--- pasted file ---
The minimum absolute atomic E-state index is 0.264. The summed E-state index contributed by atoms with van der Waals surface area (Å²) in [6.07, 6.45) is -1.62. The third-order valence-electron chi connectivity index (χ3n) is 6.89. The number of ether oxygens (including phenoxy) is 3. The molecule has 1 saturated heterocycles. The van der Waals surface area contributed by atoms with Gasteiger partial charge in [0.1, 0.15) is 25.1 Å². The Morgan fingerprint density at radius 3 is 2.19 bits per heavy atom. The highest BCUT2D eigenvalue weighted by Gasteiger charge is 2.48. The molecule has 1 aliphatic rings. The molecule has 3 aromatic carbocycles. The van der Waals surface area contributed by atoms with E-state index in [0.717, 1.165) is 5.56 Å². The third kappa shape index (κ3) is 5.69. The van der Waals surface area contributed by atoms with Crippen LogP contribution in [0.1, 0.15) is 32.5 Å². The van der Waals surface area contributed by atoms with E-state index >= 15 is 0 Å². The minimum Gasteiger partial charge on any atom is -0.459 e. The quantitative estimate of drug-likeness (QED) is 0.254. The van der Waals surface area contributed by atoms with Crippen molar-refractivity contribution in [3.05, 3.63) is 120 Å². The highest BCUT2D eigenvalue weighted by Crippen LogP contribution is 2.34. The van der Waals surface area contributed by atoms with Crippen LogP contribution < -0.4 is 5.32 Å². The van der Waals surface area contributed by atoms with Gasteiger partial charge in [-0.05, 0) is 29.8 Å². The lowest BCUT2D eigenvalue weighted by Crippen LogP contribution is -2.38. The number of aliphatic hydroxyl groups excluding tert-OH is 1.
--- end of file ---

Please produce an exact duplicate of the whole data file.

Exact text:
The minimum absolute atomic E-state index is 0.264. The summed E-state index contributed by atoms with van der Waals surface area (Å²) in [6.07, 6.45) is -1.62. The third-order valence-electron chi connectivity index (χ3n) is 6.89. The number of ether oxygens (including phenoxy) is 3. The molecule has 1 saturated heterocycles. The van der Waals surface area contributed by atoms with Gasteiger partial charge in [0.1, 0.15) is 25.1 Å². The Morgan fingerprint density at radius 3 is 2.19 bits per heavy atom. The highest BCUT2D eigenvalue weighted by Gasteiger charge is 2.48. The molecule has 1 aliphatic rings. The molecule has 3 aromatic carbocycles. The van der Waals surface area contributed by atoms with E-state index in [0.717, 1.165) is 5.56 Å². The third kappa shape index (κ3) is 5.69. The van der Waals surface area contributed by atoms with Crippen LogP contribution in [0.1, 0.15) is 32.5 Å². The van der Waals surface area contributed by atoms with E-state index >= 15 is 0 Å². The minimum Gasteiger partial charge on any atom is -0.459 e. The quantitative estimate of drug-likeness (QED) is 0.254. The van der Waals surface area contributed by atoms with Crippen molar-refractivity contribution in [3.05, 3.63) is 120 Å². The highest BCUT2D eigenvalue weighted by Crippen LogP contribution is 2.34. The van der Waals surface area contributed by atoms with Crippen LogP contribution < -0.4 is 5.32 Å². The van der Waals surface area contributed by atoms with Gasteiger partial charge in [-0.05, 0) is 29.8 Å². The lowest BCUT2D eigenvalue weighted by Crippen LogP contribution is -2.38. The number of aliphatic hydroxyl groups excluding tert-OH is 1.